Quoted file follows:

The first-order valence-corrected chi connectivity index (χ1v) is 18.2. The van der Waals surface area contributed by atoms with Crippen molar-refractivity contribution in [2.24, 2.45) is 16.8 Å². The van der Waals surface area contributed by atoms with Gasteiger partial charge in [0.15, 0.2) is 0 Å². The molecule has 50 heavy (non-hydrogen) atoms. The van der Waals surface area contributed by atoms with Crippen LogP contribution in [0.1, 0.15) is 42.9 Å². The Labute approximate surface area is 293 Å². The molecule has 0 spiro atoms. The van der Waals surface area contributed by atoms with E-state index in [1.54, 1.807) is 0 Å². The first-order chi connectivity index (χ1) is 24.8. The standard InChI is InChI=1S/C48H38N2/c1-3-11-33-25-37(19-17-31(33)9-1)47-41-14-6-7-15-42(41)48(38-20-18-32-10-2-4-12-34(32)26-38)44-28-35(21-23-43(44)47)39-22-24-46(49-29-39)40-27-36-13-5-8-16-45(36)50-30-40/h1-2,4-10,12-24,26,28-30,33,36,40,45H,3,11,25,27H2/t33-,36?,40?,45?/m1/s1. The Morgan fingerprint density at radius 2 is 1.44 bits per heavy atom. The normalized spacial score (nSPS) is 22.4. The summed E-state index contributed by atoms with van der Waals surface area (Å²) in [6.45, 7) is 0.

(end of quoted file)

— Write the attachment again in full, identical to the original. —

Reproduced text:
The first-order valence-corrected chi connectivity index (χ1v) is 18.2. The van der Waals surface area contributed by atoms with Crippen molar-refractivity contribution in [2.24, 2.45) is 16.8 Å². The van der Waals surface area contributed by atoms with Gasteiger partial charge in [0.15, 0.2) is 0 Å². The molecule has 50 heavy (non-hydrogen) atoms. The van der Waals surface area contributed by atoms with Crippen LogP contribution in [0.1, 0.15) is 42.9 Å². The Labute approximate surface area is 293 Å². The molecule has 0 spiro atoms. The van der Waals surface area contributed by atoms with E-state index in [1.54, 1.807) is 0 Å². The first-order chi connectivity index (χ1) is 24.8. The standard InChI is InChI=1S/C48H38N2/c1-3-11-33-25-37(19-17-31(33)9-1)47-41-14-6-7-15-42(41)48(38-20-18-32-10-2-4-12-34(32)26-38)44-28-35(21-23-43(44)47)39-22-24-46(49-29-39)40-27-36-13-5-8-16-45(36)50-30-40/h1-2,4-10,12-24,26,28-30,33,36,40,45H,3,11,25,27H2/t33-,36?,40?,45?/m1/s1. The Morgan fingerprint density at radius 2 is 1.44 bits per heavy atom. The normalized spacial score (nSPS) is 22.4. The summed E-state index contributed by atoms with van der Waals surface area (Å²) in [6.45, 7) is 0.